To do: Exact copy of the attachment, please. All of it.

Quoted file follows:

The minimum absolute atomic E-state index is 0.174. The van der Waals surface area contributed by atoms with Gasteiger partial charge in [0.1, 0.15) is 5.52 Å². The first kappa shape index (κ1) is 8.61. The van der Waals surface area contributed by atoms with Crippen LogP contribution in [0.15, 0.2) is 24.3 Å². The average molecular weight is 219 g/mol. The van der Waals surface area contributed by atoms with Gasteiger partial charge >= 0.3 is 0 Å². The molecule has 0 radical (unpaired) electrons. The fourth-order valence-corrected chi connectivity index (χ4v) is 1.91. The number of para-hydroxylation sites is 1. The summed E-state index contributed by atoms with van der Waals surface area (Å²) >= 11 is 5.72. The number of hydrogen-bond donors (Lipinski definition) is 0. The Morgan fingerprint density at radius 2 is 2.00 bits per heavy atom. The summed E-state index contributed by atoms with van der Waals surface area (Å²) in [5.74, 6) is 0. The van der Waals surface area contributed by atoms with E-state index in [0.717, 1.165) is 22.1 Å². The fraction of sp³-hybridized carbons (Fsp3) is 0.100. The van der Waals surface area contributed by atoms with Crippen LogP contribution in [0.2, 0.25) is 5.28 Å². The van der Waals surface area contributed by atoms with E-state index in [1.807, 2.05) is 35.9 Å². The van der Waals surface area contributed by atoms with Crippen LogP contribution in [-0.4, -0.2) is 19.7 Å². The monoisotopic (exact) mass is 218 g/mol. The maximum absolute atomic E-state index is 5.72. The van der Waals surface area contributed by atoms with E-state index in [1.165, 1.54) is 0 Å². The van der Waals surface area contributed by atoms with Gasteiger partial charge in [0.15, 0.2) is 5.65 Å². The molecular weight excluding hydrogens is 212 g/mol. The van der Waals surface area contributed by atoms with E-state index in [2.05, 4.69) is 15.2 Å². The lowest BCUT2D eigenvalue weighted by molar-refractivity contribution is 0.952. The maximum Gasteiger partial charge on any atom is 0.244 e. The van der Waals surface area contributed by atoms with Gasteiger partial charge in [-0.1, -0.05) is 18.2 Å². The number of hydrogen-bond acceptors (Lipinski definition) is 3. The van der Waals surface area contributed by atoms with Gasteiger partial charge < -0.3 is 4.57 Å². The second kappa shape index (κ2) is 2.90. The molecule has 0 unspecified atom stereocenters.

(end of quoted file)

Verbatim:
The minimum absolute atomic E-state index is 0.174. The van der Waals surface area contributed by atoms with Gasteiger partial charge in [0.1, 0.15) is 5.52 Å². The first kappa shape index (κ1) is 8.61. The van der Waals surface area contributed by atoms with Crippen LogP contribution in [0.15, 0.2) is 24.3 Å². The average molecular weight is 219 g/mol. The van der Waals surface area contributed by atoms with Gasteiger partial charge >= 0.3 is 0 Å². The molecule has 0 radical (unpaired) electrons. The fourth-order valence-corrected chi connectivity index (χ4v) is 1.91. The number of para-hydroxylation sites is 1. The summed E-state index contributed by atoms with van der Waals surface area (Å²) >= 11 is 5.72. The number of hydrogen-bond donors (Lipinski definition) is 0. The Morgan fingerprint density at radius 2 is 2.00 bits per heavy atom. The summed E-state index contributed by atoms with van der Waals surface area (Å²) in [5.74, 6) is 0. The van der Waals surface area contributed by atoms with E-state index in [0.717, 1.165) is 22.1 Å². The fraction of sp³-hybridized carbons (Fsp3) is 0.100. The van der Waals surface area contributed by atoms with Crippen LogP contribution in [0.2, 0.25) is 5.28 Å². The van der Waals surface area contributed by atoms with E-state index in [1.807, 2.05) is 35.9 Å². The van der Waals surface area contributed by atoms with Crippen LogP contribution in [-0.4, -0.2) is 19.7 Å². The monoisotopic (exact) mass is 218 g/mol. The maximum absolute atomic E-state index is 5.72. The van der Waals surface area contributed by atoms with E-state index in [1.165, 1.54) is 0 Å². The van der Waals surface area contributed by atoms with Gasteiger partial charge in [0.15, 0.2) is 5.65 Å². The molecular weight excluding hydrogens is 212 g/mol. The van der Waals surface area contributed by atoms with E-state index in [2.05, 4.69) is 15.2 Å². The lowest BCUT2D eigenvalue weighted by molar-refractivity contribution is 0.952. The maximum Gasteiger partial charge on any atom is 0.244 e. The van der Waals surface area contributed by atoms with Gasteiger partial charge in [-0.1, -0.05) is 18.2 Å². The number of hydrogen-bond acceptors (Lipinski definition) is 3. The van der Waals surface area contributed by atoms with Gasteiger partial charge < -0.3 is 4.57 Å². The second kappa shape index (κ2) is 2.90. The molecule has 0 unspecified atom stereocenters.